General anxiety and cancer worries at baseline and follow up for paired responses in (1) patients assessed not to be at significantly increased risk (lower risk group), (2) patients with potentially significant family histories subsequently shown not to be at significantly increased risk (false positive group), (3) patients confirmed to be at significantly increased risk (higher risk group)

    The scores for general anxiety and cancer worries at baseline (before completion of the family history questionnaire) and follow up (four to six weeks after receipt of their risk assessment) for all three groups are shown in table 2. In the lower risk group, the only difference in paired responses between the two time points assessed was in patients' perceptions of their personal risk of developing cancer, which showed a small reduction (p<0.001). For the other two groups there were no differences in paired responses for general anxiety or cancer worries. For both the higher risk group and the false positive group, baseline responses showed that their pre-existing perception of their risk of developing cancer was higher than that of the lower risk group (p<0.001 and p=0.003, respectively). For the false positive group, the frequency with which cancer related thoughts affected their mood was also higher (p=0.02).

    The results of this study suggest that completion of a cancer family history questionnaire and receipt of an assessment of personal genetic risk for breast and colorectal cancer does not make patients more anxious or worried about cancer. This conclusion is based on a substantial number of subjects, but should be tempered by the fact that only a minority of practice patients returned the family history questionnaire and constituted a self-selected group.

    Responses to the Cancer Worries Scale showed that most patients rarely worried about their risks of developing cancer either before or after the study. Indeed, receipt of information that their personal risk was below the level at which extra screening tests would be offered was associated with a small but significant reduction in perceived risks of developing cancer. This raises the question of whether this knowledge could influence health related behaviour. For example, it might reduce the incentive to participate in health related activities, such as attendance for routine mammographic screening or eating a fibre rich diet. This effect has been reported for other forms of screening10 11 and merits further investigation.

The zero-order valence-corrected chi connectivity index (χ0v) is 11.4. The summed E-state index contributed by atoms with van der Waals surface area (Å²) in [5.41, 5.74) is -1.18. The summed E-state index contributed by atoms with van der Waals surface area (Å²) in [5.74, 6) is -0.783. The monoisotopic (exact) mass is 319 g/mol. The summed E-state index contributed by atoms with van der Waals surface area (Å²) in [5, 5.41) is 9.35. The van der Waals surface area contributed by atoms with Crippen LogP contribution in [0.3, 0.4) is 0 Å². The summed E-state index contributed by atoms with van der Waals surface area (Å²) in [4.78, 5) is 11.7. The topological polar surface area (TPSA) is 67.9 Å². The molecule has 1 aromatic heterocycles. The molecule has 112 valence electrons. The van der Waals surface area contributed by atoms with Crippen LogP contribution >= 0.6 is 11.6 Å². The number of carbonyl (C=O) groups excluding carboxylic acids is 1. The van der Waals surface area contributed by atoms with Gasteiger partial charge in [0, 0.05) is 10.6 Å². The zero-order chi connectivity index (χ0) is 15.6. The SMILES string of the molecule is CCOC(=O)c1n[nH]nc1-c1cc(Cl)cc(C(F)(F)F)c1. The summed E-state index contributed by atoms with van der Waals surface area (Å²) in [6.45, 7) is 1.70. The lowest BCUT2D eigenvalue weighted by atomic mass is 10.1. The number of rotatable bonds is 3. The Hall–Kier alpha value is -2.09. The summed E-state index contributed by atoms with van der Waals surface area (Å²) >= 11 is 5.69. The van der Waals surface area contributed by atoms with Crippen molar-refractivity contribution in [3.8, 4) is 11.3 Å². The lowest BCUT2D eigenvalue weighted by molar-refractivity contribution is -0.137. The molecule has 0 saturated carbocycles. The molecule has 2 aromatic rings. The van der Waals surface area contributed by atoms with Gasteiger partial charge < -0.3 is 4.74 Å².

For patients assessed to be at potentially increased risk on the basis of their family history questionnaire, baseline responses showed that their pre-existing perceptions of their own risk of developing cancer were significantly higher than those of other patients. This suggests that many of these patients already understood the implications of their family history. For patients confirmed to be at significantly increased risk and advised accordingly, their follow up responses showed that they continued to perceive themselves at increased risk with no significant change from baseline. There was no indication that completion of the cancer family history questionnaire and subsequent discussion of their cancer risk exacerbated existing concerns. For the small group of patients assessed not to be at significantly increased risk after further evaluation of their family history, their baseline responses showed that before the study they too perceived themselves to be at increased risk on account of their family history. After being advised that their personal risk of developing cancer was below the level at which extra screening tests would be recommended, their responses at follow up show a mixed reaction. Four patients regarded themselves at lower risk than before, three saw themselves at increased risk, and four were unchanged. The numbers are too small to draw firm conclusions, but suggest that at least some of these patients still regarded their family history as putting them at somewhat increased risk.

    Much recent work on the psychological impact of genetic screening has focused on the impact of DNA testing12 where a positive result usually implies a much greater than population risk. There is evidence that, in women undergoing predictive DNA testing for breast cancer, a positive result has little impact on general levels of anxiety or depression.13 14 One possible explanation for this is that these women already perceived themselves to be at high risk and were understandably anxious before testing. The result did not, therefore, alter their psychological status appreciably. The present study assessed anxiety in patients participating in a questionnaire survey designed to identify subjects at moderately increased risk with a view to offering extra mammographic or colonoscopic screening rather than DNA testing. Again, no significant change in psychological well being was detected and there was evidence that those at increased risk already perceived themselves at risk, although they may not have sought advice, while those who perceived themselves to be at lower risk had their view endorsed by the process.

    If improving knowledge about familial cancer risk is to benefit all patients and not just the better informed, it will be necessary to develop effective ascertainment strategies in primary care. The results of this study suggest that it should be possible to do this without increasing anxiety either in those at increased genetic risk or in those at no more than the population risk.

    Acknowledgments

    We are grateful to all the patients who participated in this study. We thank the doctors and staff at East Barnwell Health Centre, Cambridge for their support and encouragement. We are grateful to Steve Jones for help with computing and Elaine Farrell for secretarial assistance. We thank Hilarie Bateman for help with planning the study and Chris Todd for statistical advice. We are grateful to Martin Bobrow, Ann Louise Kinmonth, and Fawzia Khan for their helpful comments. This study was funded by the Oxford and Anglia Regional Research and Development Fund. JM is funded by the Cancer Research Campaign. TMM is funded by The Wellcome Trust.

    References